SALT LAKE CITY - A Utah mother says her family was nearly killed by an odorless gas. Shirlyn Watson says her body was fighting a war against carbon monoxide poisoning and years later, she's still sick. Shirlyn and her youngest daughter are still feeling the side effects.
"We just kept getting sicker and sicker and sicker and we didn't know why," recounts Shirlyn Watson.
It was the winter of 2000. Watson and her family had been suffering from severe headaches, but it wasn't until someone came to fix their broken water heater that they realized what was wrong.
"It's a miracle I guess that we're all alive because the plumber when he found it his face went ash; he said, 'Oh, my gosh. You should all be dead.'"
The plumber discovered small amounts of carbon monoxide slowly seeping into the Watson home.
"I just felt like my head was going to explode all the time, we never went to hyperbaric chambers. No one ever suggested or said this is what you need to do."
"As it turns out people with carbon monoxide-related brain damage many of them behave like those who have post-concussive syndrome from trauma," says Dr. Lindell Weaver.
Weaver is the Medical Director of Hyperbaric Medicine at Intermountain Medical Center and LDS Hospital who treated a Salt Lake family of six for CO poisoning. They were finally allowed to go back home Monday night after nearly a week of hyperbaric treatment.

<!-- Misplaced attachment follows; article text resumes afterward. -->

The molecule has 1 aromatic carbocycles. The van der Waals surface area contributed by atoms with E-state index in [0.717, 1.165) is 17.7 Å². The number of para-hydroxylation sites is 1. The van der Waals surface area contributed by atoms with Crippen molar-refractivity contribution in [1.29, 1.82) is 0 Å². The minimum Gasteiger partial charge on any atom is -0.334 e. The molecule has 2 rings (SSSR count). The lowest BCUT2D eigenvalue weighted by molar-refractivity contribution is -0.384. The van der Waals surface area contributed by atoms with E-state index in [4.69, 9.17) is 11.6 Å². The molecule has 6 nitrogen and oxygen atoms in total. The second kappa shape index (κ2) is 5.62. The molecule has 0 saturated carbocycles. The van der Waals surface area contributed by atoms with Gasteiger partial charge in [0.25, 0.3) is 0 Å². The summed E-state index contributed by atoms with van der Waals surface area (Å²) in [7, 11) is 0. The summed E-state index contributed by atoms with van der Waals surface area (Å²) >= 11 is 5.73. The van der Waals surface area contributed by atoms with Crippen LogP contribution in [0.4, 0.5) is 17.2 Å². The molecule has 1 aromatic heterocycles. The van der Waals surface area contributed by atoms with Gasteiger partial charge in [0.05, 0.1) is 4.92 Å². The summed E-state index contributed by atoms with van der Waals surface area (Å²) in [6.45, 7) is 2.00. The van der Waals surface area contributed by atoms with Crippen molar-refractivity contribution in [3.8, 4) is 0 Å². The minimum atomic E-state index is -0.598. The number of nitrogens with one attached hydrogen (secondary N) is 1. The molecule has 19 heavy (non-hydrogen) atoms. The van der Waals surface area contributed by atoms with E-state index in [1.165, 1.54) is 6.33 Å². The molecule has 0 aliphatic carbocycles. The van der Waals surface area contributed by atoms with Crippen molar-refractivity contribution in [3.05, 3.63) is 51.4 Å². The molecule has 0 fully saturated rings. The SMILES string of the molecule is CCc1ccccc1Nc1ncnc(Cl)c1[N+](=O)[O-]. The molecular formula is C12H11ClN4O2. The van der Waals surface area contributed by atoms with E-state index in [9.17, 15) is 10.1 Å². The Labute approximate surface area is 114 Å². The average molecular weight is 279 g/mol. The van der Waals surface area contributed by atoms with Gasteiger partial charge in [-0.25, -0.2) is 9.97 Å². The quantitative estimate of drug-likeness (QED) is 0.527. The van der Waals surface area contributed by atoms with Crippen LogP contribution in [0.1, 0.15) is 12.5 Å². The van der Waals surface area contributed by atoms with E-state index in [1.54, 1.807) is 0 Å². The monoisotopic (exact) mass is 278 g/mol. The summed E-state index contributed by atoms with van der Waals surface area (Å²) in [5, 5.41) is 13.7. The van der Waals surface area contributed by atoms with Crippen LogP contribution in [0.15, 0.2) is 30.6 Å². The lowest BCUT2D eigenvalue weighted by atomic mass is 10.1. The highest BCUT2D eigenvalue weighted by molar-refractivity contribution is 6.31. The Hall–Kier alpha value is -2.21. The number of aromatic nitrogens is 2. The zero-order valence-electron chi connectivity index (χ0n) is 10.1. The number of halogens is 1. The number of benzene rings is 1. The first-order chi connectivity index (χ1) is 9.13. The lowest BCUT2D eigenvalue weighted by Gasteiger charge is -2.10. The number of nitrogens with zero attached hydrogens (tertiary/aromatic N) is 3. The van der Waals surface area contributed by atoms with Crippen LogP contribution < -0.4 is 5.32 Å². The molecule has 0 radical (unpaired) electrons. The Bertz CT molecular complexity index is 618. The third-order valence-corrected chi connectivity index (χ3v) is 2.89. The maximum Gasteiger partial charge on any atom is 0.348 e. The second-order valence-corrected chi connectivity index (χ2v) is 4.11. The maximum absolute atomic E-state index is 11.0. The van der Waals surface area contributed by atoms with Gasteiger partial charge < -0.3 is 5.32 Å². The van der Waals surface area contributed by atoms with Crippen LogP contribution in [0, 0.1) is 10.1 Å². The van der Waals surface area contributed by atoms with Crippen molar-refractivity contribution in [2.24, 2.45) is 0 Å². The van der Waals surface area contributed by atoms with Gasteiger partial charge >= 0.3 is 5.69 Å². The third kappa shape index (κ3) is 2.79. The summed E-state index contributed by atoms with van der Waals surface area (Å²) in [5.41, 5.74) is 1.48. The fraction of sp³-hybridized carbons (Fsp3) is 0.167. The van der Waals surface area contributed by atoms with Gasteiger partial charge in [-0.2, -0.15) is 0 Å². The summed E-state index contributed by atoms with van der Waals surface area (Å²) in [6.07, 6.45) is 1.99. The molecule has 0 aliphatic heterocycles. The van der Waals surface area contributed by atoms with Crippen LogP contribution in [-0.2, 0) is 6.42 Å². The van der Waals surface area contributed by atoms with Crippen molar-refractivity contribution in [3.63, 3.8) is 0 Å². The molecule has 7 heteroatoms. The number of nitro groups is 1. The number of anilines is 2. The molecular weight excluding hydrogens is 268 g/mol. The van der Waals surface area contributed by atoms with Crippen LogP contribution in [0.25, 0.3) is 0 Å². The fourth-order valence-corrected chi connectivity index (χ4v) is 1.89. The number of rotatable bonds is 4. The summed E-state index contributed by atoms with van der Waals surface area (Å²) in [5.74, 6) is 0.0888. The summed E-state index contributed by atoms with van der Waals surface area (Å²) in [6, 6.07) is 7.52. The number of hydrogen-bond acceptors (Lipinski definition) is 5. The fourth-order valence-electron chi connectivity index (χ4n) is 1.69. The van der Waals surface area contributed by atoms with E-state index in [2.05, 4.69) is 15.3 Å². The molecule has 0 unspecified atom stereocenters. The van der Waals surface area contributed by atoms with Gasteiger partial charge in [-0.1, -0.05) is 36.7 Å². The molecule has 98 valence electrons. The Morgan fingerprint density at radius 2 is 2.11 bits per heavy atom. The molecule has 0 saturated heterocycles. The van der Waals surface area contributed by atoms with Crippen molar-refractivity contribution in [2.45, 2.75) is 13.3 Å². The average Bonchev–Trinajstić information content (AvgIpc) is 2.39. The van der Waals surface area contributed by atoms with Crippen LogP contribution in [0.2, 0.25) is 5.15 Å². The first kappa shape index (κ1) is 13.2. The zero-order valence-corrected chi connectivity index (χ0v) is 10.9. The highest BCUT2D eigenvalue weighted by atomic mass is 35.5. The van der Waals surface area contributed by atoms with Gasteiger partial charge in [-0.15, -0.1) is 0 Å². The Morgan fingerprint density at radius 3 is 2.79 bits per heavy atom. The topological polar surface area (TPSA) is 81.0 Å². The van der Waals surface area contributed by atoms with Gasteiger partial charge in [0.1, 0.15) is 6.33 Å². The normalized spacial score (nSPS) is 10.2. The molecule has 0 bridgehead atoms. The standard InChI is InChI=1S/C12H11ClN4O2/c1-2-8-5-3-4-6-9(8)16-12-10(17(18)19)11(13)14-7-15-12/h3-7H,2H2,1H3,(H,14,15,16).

"Some people have uneventful recovery after poisoning. Some people have permanent brain damage and even permanent heart damage."
"I was so depressed," says Shirlyn Watson.
She says even now she suffers from bouts of depression and sleep deprivation; her 12 year-old daughter had memory loss and even a learning disability but is better now.
"She can memorize words now, she can spell what, when, the, but she couldn't remember things."
Dr. Weaver warns not everyone is as fortunate. "If one is exposed to really high doses of carbon monoxide, death may ensue really before a person gets ill."
"My body has been through a war, that's what it feels like. We've been through a major war and we're still coming out," said Watson.